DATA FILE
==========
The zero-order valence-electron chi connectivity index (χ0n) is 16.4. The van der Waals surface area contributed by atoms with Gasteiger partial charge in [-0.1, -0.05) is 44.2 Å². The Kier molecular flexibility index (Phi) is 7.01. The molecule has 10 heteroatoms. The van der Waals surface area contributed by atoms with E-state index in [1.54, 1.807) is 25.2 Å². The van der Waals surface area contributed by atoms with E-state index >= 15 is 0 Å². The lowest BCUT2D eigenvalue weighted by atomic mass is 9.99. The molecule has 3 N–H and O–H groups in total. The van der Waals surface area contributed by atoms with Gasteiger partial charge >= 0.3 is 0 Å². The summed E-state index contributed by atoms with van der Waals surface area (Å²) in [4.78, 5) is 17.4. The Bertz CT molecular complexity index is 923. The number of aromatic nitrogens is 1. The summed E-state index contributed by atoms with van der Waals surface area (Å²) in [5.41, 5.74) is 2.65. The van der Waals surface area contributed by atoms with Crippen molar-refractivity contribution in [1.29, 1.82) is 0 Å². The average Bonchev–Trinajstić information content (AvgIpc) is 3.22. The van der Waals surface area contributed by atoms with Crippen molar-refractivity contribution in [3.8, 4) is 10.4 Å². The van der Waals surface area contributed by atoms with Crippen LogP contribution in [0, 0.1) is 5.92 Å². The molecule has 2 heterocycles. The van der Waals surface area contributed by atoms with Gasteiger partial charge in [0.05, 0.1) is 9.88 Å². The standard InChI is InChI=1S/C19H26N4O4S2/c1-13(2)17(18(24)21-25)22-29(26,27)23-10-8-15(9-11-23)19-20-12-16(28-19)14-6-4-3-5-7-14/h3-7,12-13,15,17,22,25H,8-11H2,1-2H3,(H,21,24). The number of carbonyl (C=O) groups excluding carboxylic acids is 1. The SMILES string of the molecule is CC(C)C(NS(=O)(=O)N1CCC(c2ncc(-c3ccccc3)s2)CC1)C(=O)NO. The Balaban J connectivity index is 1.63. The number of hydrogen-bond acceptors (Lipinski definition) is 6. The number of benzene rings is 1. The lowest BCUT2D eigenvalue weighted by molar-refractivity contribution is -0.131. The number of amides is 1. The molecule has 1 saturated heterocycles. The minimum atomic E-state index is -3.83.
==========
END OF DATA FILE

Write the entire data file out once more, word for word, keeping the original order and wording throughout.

The zero-order valence-electron chi connectivity index (χ0n) is 16.4. The van der Waals surface area contributed by atoms with Gasteiger partial charge in [-0.1, -0.05) is 44.2 Å². The Kier molecular flexibility index (Phi) is 7.01. The molecule has 10 heteroatoms. The van der Waals surface area contributed by atoms with E-state index in [1.54, 1.807) is 25.2 Å². The van der Waals surface area contributed by atoms with E-state index >= 15 is 0 Å². The lowest BCUT2D eigenvalue weighted by atomic mass is 9.99. The molecule has 3 N–H and O–H groups in total. The van der Waals surface area contributed by atoms with Gasteiger partial charge >= 0.3 is 0 Å². The summed E-state index contributed by atoms with van der Waals surface area (Å²) in [4.78, 5) is 17.4. The Bertz CT molecular complexity index is 923. The number of aromatic nitrogens is 1. The summed E-state index contributed by atoms with van der Waals surface area (Å²) in [5.41, 5.74) is 2.65. The van der Waals surface area contributed by atoms with Crippen molar-refractivity contribution in [1.29, 1.82) is 0 Å². The average Bonchev–Trinajstić information content (AvgIpc) is 3.22. The van der Waals surface area contributed by atoms with Crippen molar-refractivity contribution in [3.8, 4) is 10.4 Å². The van der Waals surface area contributed by atoms with Crippen LogP contribution in [0, 0.1) is 5.92 Å². The molecule has 2 heterocycles. The van der Waals surface area contributed by atoms with Gasteiger partial charge in [0.05, 0.1) is 9.88 Å². The standard InChI is InChI=1S/C19H26N4O4S2/c1-13(2)17(18(24)21-25)22-29(26,27)23-10-8-15(9-11-23)19-20-12-16(28-19)14-6-4-3-5-7-14/h3-7,12-13,15,17,22,25H,8-11H2,1-2H3,(H,21,24). The number of carbonyl (C=O) groups excluding carboxylic acids is 1. The SMILES string of the molecule is CC(C)C(NS(=O)(=O)N1CCC(c2ncc(-c3ccccc3)s2)CC1)C(=O)NO. The Balaban J connectivity index is 1.63. The number of hydrogen-bond acceptors (Lipinski definition) is 6. The number of benzene rings is 1. The lowest BCUT2D eigenvalue weighted by molar-refractivity contribution is -0.131. The number of amides is 1. The molecule has 1 saturated heterocycles. The minimum atomic E-state index is -3.83.